Building your own home to the exact DIY custom specifications that fit you, your family and your personal preferences can be a dream come true in the final finished product, but going through the process step by painful slow step can be a nightmare as well.
Not happy with what was available in the area we were looking, we decided that since there were decent sized lots available for purchase, our best and most exciting option to reach our dream would be to design and build our own custom home. In your mind that is a great idea, but in reality the amount of time, work and sheer frustration involved turned the whole building experience into an experiment in self-control at times when things weren’t going quite as smoothly as anticipated. It constantly fluctuated from dreams to nightmares and back again.
The first thing was coming up with a home floor plan and design that we both agreed on. That took quite a while scanning through books and websites, piecing together a proposed plan. After that I went on a search for an architect to draw up the blue prints. I found out a draftsman did the same job for a lot less, since I already had the design and rough floor plan. His office was quite a drive away. That involved a few out of town trips, but it went smoothly. He had some great ideas and details that hadn’t occurred to newbie me. His prices were reasonable and the finished product was extremely professional. If the whole experience had gone that easily, it would have been amazing.
Next was buying one of the pieces of property available in the neighborhood we wanted. There were only a few lots left. That was easy enough. I picked one away from the main drag.
The neighborhood was all custom houses at that point. The plans had to be approved by a neighborhood board of directors. They could not be the same or similar to another house in the neighborhood. They also had to meet or exceed their minimum required square footage. In addition, they required a blueprint floor plan be left with them for approval, and then if approved, they would keep it in their files. Extra copies of the large blueprints cost extra money.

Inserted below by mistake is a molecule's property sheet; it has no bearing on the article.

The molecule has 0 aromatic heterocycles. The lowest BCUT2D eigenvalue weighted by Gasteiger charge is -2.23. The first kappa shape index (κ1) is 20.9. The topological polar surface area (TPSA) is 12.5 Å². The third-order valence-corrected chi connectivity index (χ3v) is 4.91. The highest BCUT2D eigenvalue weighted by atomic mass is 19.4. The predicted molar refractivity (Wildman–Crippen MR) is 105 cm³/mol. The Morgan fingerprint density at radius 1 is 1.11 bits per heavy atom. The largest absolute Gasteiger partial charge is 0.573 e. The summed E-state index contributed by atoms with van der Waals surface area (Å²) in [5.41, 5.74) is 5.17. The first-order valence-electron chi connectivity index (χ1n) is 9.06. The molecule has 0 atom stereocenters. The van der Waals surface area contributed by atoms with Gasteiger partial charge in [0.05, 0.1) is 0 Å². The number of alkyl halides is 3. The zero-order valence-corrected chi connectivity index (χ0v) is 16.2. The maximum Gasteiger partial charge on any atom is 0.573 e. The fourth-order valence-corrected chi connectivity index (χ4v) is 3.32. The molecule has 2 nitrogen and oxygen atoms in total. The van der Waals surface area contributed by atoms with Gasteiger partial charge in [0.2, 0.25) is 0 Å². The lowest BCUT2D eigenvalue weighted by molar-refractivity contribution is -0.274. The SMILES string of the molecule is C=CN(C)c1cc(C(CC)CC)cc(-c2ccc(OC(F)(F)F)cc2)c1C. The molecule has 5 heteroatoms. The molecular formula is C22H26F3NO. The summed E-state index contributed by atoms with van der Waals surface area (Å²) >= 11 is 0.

Admittedly, that made me uncomfortable, not knowing any of them from Adam. I didn’t care for the idea of someone I didn’t know holding a detailed layout of every bit of structure of my proposed home. I suppose I imagined some unknown thief breaking in to their homes and getting access to every nook and cranny, entrance and weak spot that could give them a way in to all the houses. The house plans were approved by the high and mighty neighborhood board of directors.
Then the city had to approve them. Nothing in building your own house is single layered or easy. There was a lot of sitting and waiting involved that drove us nuts too. One person would want it done yesterday while another wasn’t even remotely done with it yet.
The whole DIY home building process is a bit like trying to piece a puzzle together, with a lot of the wrong pieces from other similar puzzles thrown into the pile for good measure to really mess up the plans and timing.